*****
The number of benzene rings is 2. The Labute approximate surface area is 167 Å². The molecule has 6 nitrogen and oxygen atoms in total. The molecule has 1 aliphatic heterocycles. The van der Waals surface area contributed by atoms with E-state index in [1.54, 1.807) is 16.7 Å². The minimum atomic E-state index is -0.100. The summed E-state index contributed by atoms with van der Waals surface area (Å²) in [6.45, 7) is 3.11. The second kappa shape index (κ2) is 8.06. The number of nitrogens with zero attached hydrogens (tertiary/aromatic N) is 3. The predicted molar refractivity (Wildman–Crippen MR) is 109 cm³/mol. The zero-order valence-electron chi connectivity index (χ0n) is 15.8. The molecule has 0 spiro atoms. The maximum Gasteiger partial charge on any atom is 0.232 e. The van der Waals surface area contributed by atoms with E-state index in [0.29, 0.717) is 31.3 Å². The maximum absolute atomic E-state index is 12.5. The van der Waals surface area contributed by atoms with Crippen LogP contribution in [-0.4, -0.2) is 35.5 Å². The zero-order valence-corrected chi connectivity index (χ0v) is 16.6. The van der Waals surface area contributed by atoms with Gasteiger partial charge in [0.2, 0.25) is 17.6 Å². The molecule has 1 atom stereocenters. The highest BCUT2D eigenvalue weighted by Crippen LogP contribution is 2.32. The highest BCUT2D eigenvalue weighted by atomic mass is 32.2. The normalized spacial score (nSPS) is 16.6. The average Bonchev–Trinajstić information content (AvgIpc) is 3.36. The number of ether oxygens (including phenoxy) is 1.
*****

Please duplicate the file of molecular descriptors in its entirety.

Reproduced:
The number of benzene rings is 2. The Labute approximate surface area is 167 Å². The molecule has 6 nitrogen and oxygen atoms in total. The molecule has 1 aliphatic heterocycles. The van der Waals surface area contributed by atoms with E-state index in [1.54, 1.807) is 16.7 Å². The minimum atomic E-state index is -0.100. The summed E-state index contributed by atoms with van der Waals surface area (Å²) in [6.45, 7) is 3.11. The second kappa shape index (κ2) is 8.06. The number of nitrogens with zero attached hydrogens (tertiary/aromatic N) is 3. The predicted molar refractivity (Wildman–Crippen MR) is 109 cm³/mol. The zero-order valence-electron chi connectivity index (χ0n) is 15.8. The molecule has 0 spiro atoms. The maximum Gasteiger partial charge on any atom is 0.232 e. The van der Waals surface area contributed by atoms with E-state index in [0.29, 0.717) is 31.3 Å². The maximum absolute atomic E-state index is 12.5. The van der Waals surface area contributed by atoms with Crippen LogP contribution in [-0.4, -0.2) is 35.5 Å². The zero-order valence-corrected chi connectivity index (χ0v) is 16.6. The van der Waals surface area contributed by atoms with Gasteiger partial charge in [0.2, 0.25) is 17.6 Å². The molecule has 1 atom stereocenters. The highest BCUT2D eigenvalue weighted by Crippen LogP contribution is 2.32. The highest BCUT2D eigenvalue weighted by atomic mass is 32.2. The normalized spacial score (nSPS) is 16.6. The average Bonchev–Trinajstić information content (AvgIpc) is 3.36. The number of ether oxygens (including phenoxy) is 1.